1996-03-01

    In general, two types of safety related systems and structures exist in the nuclear plant; The one is a systems and structures which perform safety functions during the normal operation of the plant, and the other is a systems and structures which perform safety functions to mitigate events caused by failure of the normally operating systems or by naturally occurring phenomena. In this safety design guide, these systems are identified in detail, and the major events for which the safety functions are required and the major safety requirements are identified in the list. As the probabilistic safety assessments are completed during the course of the project, additions or deletions to the list may be justified. 3 tabs. (Author) .new.

  12. Safety design guide for safety related systems for CANDU 9

    International Nuclear Information System (INIS)

    Lee, Duk Su; Chang, Woo Hyun; Lee, Nam Young; A. C. D. Wright

    1996-03-01

    In general, two types of safety related systems and structures exist in the nuclear plant; The one is a systems and structures which perform safety functions during the normal operation of the plant, and the other is a systems and structures which perform safety functions to mitigate events caused by failure of the normally operating systems or by naturally occurring phenomena. In this safety design guide, these systems are identified in detail, and the major events for which the safety functions are required and the major safety requirements are identified in the list. As the probabilistic safety assessments are completed during the course of the project, additions or deletions to the list may be justified. 3 tabs. (Author) .new

  13. Safety assessment, safety performance indicators at the Paks Nuclear Power Plant

    International Nuclear Information System (INIS)

    Baji, C.; Vamos, G.; Toth, J.

    2001-01-01

    The Paks Nuclear Power Plant has been using different methods of safety assessment (event analysis, self-assessment, probabilistic safety analysis), including performance indicators characterizing both operational and safety performance since the early years of operation of the plant. Regarding the safety performance, the indicators include safety system performance, number of scrams, release of radioactive materials, number of safety significant events, industrial safety indicator, etc. The Paks NPP also reports a set of ten indicators to WANO Performance Indicator Programme which, among others, include safety related indicators as well. However, a more systematic approach to structuring and trending safety indicators is needed so that they can contribute to the enhancement of the operational safety. A more comprehensive set of indicators and a systematic evaluation process was introduced in 1996. The performance indicators framework proposed by the IAEA was adapted to Paks in this year to further improve the process. Safety culture assessment and characterizing safety culture is part of the assessment process. (author)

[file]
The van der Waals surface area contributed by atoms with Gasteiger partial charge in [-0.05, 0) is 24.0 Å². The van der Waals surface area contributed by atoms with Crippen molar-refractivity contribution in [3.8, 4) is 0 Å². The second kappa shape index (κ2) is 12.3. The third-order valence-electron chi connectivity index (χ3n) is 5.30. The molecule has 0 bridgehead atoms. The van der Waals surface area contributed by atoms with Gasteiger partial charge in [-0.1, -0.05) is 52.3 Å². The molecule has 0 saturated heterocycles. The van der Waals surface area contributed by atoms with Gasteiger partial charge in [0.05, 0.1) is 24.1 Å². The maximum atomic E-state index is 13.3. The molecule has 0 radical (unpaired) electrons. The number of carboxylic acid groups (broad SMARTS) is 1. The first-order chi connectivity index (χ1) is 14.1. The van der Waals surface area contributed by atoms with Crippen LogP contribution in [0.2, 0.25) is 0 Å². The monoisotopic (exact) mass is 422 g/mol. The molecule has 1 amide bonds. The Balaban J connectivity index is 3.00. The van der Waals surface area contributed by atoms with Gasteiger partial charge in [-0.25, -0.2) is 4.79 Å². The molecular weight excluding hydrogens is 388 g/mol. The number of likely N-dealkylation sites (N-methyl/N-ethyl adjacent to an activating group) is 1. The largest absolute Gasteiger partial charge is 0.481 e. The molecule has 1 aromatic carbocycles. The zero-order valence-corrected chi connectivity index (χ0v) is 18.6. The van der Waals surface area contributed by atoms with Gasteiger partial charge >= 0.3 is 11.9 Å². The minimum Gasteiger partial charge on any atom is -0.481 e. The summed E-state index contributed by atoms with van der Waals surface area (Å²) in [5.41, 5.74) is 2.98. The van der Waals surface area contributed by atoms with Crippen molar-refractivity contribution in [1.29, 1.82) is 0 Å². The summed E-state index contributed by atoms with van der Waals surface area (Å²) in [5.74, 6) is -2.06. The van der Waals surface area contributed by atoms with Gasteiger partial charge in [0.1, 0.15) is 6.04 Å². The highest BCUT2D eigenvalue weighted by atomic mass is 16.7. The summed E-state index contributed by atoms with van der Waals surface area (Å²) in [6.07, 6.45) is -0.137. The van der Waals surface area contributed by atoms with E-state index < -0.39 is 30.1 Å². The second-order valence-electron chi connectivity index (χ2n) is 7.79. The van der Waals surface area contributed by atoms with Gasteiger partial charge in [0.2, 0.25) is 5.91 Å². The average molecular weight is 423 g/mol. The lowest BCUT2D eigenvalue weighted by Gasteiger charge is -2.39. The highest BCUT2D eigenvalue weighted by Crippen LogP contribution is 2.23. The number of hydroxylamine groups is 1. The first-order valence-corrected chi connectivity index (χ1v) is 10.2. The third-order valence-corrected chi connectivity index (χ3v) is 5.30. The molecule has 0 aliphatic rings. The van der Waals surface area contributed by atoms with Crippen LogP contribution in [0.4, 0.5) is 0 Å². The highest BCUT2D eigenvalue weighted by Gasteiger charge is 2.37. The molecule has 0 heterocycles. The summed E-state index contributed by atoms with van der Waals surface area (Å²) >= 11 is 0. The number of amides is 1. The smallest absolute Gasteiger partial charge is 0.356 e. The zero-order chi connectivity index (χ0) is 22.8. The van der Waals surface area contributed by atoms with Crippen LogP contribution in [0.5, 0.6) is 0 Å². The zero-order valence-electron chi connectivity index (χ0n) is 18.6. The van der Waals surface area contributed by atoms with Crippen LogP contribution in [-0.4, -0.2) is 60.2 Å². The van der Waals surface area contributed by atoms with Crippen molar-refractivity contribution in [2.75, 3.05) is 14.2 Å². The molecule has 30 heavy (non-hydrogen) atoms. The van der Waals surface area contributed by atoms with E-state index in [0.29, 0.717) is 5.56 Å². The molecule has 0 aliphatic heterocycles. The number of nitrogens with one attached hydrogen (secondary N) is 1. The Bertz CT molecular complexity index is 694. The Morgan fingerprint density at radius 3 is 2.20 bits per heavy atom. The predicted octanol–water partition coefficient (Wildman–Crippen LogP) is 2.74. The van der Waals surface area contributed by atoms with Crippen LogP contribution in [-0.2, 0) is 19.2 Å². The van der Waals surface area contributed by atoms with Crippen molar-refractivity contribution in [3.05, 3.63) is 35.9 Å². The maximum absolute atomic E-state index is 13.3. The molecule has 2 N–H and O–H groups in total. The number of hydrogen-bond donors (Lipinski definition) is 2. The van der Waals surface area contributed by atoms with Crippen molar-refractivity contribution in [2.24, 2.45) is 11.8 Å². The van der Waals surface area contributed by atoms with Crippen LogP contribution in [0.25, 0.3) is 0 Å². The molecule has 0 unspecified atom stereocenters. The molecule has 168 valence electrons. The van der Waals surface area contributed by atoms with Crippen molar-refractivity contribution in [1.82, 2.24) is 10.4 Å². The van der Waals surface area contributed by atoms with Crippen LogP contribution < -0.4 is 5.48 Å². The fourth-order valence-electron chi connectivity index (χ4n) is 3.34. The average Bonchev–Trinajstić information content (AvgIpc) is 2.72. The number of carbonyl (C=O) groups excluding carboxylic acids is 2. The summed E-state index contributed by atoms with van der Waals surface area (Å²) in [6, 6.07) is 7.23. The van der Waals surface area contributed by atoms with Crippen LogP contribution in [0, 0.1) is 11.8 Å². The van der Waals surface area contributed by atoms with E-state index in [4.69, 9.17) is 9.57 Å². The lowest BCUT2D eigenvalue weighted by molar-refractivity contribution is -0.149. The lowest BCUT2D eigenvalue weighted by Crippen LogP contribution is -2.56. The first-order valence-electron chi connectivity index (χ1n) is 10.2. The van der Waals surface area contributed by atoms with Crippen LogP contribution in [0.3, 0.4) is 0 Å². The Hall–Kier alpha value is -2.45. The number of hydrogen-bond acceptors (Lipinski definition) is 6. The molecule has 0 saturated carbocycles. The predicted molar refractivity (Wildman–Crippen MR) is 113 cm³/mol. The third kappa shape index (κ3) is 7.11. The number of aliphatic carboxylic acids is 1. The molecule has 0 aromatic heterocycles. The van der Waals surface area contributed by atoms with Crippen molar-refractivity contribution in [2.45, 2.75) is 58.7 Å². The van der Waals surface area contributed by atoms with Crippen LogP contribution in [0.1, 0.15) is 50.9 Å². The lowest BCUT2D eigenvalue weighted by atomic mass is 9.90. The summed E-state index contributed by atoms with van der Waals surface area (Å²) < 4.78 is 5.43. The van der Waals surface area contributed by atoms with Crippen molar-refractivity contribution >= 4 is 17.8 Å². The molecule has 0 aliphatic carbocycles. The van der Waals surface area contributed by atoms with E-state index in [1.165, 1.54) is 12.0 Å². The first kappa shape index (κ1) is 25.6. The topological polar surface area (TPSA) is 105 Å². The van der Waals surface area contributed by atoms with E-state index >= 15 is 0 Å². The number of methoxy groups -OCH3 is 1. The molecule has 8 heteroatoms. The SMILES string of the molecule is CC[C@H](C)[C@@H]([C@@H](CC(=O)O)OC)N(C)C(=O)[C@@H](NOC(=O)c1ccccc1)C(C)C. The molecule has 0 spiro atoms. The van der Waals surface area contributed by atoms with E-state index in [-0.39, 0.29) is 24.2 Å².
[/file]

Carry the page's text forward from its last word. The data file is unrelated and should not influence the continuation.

14. Evaluation of the Quality of Occupational Health and Safety Management Systems Based on Key Performance Indicators in Certified Organizations

    OpenAIRE

    Iraj Mohammadfam; Mojtaba Kamalinia; Mansour Momeni; Rostam Golmohammadi; Yadollah Hamidi; Alireza Soltanian

    2017-01-01

    Background: Occupational Health and Safety Management Systems are becoming more widespread in organizations. Consequently, their effectiveness has become a core topic for researchers. This paper evaluates the performance of the Occupational Health and Safety Assessment Series 18001 specification in certified companies in Iran. Methods: The evaluation is based on a comparison of specific criteria and indictors related to occupational health and safety management practices in three certified...

  15. Safety of fluralaner oral solution, a novel systemic poultry red mite treatment, for chicken breeders' reproductive performances.

    Science.gov (United States)

    Huyghe, Bruno; Le Traon, Gaelle; Flochlay-Sigognault, Annie

    2017-10-31

    Poultry mites are the most significant pest affecting production systems in the chicken egg-laying industry, altering the health condition of the birds, and causing stress, mortality and decline of egg quality impacting economic performance. Fluralaner is a novel systemic parasiticide that is effective against poultry mites (Dermanyssus gallinae, Ornithonyssus sylviarum) in chickens after oral administration. The evaluation of the safety of this new product in breeder chickens is particularly relevant because poultry mite infestation affects long cycle production systems, such as layers and breeders farms, for which the productivity heavily depends on the health of the reproductive function. This study was designed to investigate the safety for reproductive performances of fluralaner in male and female chickens at 3 times the recommended dose (1.5 instead of 0.5 mg/kg body weight) and 2 times the recommended duration (4 administrations instead of 2 administrations, with a 7 day interval between administrations). This randomized, parallel-group, blinded study included 432 Bovans brown parent stock chickens (48 males and 384 females, 17-week old). Birds were randomly assigned to 16 pens (three males and 24 females per pen), and then each pen assigned to one of the two treatment groups (8 pens, i.e. 216 birds per group). Fluralaner was administered via drinking water on a total of four occasions 7 days apart, at daily doses of 1.5 mg fluralaner/kg body weight, equivalent to 3 times the recommended dose of fluralaner per administration and 2 times the recommended number of administrations. Birds supplied with non-medicated drinking water served as controls. The treatments were given at time of peak egg production in the bird's life: i.e. at 30 to 34 week of age. During that period, all adult chickens were clinically observed. The reproductive performances were carefully monitored including the number of eggs laid, egg weight, fertility and hatchability